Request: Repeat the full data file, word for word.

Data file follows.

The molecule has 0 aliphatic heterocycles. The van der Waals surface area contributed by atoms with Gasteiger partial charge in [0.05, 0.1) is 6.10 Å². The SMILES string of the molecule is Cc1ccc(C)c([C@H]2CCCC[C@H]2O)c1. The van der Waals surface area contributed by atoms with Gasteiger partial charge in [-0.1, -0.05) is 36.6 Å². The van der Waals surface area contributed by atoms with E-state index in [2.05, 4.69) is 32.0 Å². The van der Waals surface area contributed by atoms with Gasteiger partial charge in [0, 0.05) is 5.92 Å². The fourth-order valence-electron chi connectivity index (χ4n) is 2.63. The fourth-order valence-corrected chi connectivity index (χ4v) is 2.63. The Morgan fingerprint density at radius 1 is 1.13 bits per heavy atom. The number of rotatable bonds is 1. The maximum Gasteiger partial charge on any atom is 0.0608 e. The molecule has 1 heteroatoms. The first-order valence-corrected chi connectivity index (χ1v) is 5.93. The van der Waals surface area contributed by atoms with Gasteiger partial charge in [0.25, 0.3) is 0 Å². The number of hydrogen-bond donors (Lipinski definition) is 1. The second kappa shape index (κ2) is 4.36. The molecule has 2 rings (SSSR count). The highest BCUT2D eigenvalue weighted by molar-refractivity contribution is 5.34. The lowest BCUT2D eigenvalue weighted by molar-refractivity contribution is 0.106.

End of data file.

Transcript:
The molecule has 0 aliphatic heterocycles. The van der Waals surface area contributed by atoms with Gasteiger partial charge in [0.05, 0.1) is 6.10 Å². The SMILES string of the molecule is Cc1ccc(C)c([C@H]2CCCC[C@H]2O)c1. The van der Waals surface area contributed by atoms with Gasteiger partial charge in [-0.1, -0.05) is 36.6 Å². The van der Waals surface area contributed by atoms with E-state index in [2.05, 4.69) is 32.0 Å². The van der Waals surface area contributed by atoms with Gasteiger partial charge in [0, 0.05) is 5.92 Å². The fourth-order valence-electron chi connectivity index (χ4n) is 2.63. The fourth-order valence-corrected chi connectivity index (χ4v) is 2.63. The Morgan fingerprint density at radius 1 is 1.13 bits per heavy atom. The number of rotatable bonds is 1. The maximum Gasteiger partial charge on any atom is 0.0608 e. The molecule has 1 heteroatoms. The first-order valence-corrected chi connectivity index (χ1v) is 5.93. The van der Waals surface area contributed by atoms with Gasteiger partial charge in [0.25, 0.3) is 0 Å². The number of hydrogen-bond donors (Lipinski definition) is 1. The second kappa shape index (κ2) is 4.36. The molecule has 2 rings (SSSR count). The highest BCUT2D eigenvalue weighted by molar-refractivity contribution is 5.34. The lowest BCUT2D eigenvalue weighted by molar-refractivity contribution is 0.106.